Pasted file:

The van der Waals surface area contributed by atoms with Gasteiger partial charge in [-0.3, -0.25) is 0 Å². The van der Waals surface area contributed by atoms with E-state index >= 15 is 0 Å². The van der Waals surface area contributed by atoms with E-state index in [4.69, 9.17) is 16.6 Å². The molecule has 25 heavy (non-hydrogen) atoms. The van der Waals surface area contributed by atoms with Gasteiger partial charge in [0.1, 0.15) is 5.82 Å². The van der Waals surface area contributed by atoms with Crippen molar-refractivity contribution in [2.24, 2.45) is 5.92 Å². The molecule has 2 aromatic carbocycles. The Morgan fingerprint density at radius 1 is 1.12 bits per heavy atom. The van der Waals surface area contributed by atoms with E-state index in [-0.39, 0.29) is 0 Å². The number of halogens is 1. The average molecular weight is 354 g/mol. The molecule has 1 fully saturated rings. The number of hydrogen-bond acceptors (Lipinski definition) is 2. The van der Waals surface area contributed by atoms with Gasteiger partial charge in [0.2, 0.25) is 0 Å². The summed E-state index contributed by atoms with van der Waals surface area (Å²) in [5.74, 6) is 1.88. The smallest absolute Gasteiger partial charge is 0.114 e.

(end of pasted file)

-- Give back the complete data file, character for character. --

The van der Waals surface area contributed by atoms with Gasteiger partial charge in [-0.3, -0.25) is 0 Å². The van der Waals surface area contributed by atoms with E-state index >= 15 is 0 Å². The van der Waals surface area contributed by atoms with E-state index in [4.69, 9.17) is 16.6 Å². The molecule has 25 heavy (non-hydrogen) atoms. The van der Waals surface area contributed by atoms with Gasteiger partial charge in [0.1, 0.15) is 5.82 Å². The van der Waals surface area contributed by atoms with Crippen molar-refractivity contribution in [2.24, 2.45) is 5.92 Å². The molecule has 2 aromatic carbocycles. The Morgan fingerprint density at radius 1 is 1.12 bits per heavy atom. The van der Waals surface area contributed by atoms with E-state index in [-0.39, 0.29) is 0 Å². The number of halogens is 1. The average molecular weight is 354 g/mol. The molecule has 1 fully saturated rings. The number of hydrogen-bond acceptors (Lipinski definition) is 2. The van der Waals surface area contributed by atoms with Gasteiger partial charge in [0.2, 0.25) is 0 Å². The summed E-state index contributed by atoms with van der Waals surface area (Å²) in [5.74, 6) is 1.88. The smallest absolute Gasteiger partial charge is 0.114 e.